WARRINGTON’S first visit to Old Trafford 26 years ago was not a happy one.

Pitted against bitter rivals Wigan - the only professional side at that time - the Premiership final in 1987 ended in 8-0 defeat.

The final defeat hinged on two key moments - a try by Joe Lydon that saw the Wigan centre hack the ball the length of the field, and a disallowed score for Warrington’s Gary Sanderson.

Players who wore primrose and blue that day have recalled memories of the match, and predicted a different outcome against the same team this weekend.

To this day, Gary Sanderson is certain the second half try, ruled out for accidental offside by referee Kevin Allatt, should have stood.

The 46-year-old St Helens resident said: “It was right under the sticks.

“The ball bounced off Paul Cullen and into my hands.

“I couldn’t believe I’d scored.

“I turned around, it was my big moment, and realised it had been disallowed.

“We were convinced it was a try so you can imagine the reaction.

“I was gutted.

“For a few weeks after that my dad kept watching it on video.

“With the video referee you have now, it could have been different.

“Anything could have happened in the game after that.”

The father-of-two revealed that Warrington adopted a team haircut in an attempt to intimidate Wigan.

“In the lead up to the game we all decided to get skin heads so there were a few dodgy haircuts knocking around.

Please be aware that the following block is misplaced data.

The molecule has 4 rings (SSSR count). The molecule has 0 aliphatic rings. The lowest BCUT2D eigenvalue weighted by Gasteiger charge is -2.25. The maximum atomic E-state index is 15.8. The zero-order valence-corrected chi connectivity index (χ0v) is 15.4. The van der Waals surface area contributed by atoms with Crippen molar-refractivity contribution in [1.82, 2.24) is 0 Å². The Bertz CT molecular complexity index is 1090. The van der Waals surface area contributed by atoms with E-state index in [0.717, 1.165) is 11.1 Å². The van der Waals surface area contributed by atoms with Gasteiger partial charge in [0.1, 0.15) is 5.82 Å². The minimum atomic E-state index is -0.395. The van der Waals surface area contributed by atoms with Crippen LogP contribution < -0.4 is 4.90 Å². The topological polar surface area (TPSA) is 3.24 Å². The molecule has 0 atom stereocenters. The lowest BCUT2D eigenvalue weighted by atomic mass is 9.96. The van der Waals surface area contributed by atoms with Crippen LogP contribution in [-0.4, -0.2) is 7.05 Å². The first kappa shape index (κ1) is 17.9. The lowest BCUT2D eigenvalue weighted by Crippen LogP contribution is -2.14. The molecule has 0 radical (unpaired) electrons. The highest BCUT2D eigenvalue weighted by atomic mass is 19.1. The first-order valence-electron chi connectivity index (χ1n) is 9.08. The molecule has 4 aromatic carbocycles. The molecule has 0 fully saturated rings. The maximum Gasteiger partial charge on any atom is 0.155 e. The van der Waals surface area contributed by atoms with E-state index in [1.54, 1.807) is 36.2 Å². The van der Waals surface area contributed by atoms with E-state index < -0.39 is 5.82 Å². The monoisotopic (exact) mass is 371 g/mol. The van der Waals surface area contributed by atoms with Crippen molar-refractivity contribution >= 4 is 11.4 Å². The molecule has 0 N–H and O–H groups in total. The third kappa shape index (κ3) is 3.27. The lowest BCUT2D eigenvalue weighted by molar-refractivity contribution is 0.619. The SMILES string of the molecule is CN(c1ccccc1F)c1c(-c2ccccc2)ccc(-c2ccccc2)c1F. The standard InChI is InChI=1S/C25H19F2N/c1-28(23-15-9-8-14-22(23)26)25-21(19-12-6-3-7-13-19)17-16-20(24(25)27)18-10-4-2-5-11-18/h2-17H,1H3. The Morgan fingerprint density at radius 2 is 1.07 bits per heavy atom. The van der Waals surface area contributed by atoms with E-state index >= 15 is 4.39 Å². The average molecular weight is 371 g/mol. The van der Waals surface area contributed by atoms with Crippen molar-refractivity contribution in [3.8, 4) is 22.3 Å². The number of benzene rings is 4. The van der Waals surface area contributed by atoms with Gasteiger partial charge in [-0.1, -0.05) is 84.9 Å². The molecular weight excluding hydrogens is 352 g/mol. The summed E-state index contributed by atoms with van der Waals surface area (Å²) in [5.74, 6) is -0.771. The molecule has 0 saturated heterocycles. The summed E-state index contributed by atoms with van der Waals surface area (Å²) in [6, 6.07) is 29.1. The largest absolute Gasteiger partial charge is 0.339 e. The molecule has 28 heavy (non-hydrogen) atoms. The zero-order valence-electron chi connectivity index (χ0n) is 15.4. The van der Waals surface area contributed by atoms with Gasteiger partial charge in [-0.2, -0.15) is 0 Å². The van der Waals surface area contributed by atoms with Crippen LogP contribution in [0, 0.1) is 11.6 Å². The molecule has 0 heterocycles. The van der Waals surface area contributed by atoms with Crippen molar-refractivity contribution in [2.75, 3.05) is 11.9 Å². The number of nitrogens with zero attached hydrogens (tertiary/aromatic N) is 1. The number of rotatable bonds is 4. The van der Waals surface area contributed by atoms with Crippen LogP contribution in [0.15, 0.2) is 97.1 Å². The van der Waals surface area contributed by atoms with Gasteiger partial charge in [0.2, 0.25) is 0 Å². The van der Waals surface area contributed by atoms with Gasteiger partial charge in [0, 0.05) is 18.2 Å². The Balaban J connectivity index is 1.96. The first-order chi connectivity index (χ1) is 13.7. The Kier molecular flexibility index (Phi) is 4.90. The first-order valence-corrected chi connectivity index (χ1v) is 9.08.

“I remember getting on the coach and everyone burst out laughing at my hair.

“It was a tough game with the ground churned up and pitches not like they are today.

“No one expected us to win, but the disappointment was made worse by losing by that score, and having a try chalked off.

“I’m really looking forward to it this weekend and think Warrington have got a great chance to get a better result than we did.”

Prop forward Tony Humphries, aged 50, from Grappenhall, was looking forward to the ‘biggest’ final he ever played in.

But the match did not start in the way he wanted it to.

“I remember the game very well.

“It was pouring down with rain.

“I dropped the ball straight from kick off and gave a penalty away.

“Wigan scored straight away so it was the worst start we could have had really.

“Gary Sanderson had a try disallowed which could have made a difference.

“We desperately wanted to win it but Wigan were the best team at the time.”

Tony, who finished his playing days at amateur rugby league club Latchford Albion, said the ‘87 final was the biggest game of his career.

“As a Manchester United fan I always wanted to play at Old Trafford, and it was the biggest final I’d played in.

“I went out on the pitch beforehand to soak up the atmosphere.

“The stands were already full and the crowd was right on top of you.

“We were quite relaxed and had trained hard so we were looking forward to it.

“It was a good game and I enjoyed it.

“Looking back, I would have been even more gutted if we’d lost 2-0 because I’d given that penalty away.

“Hopefully things will be a bit different on Saturday.”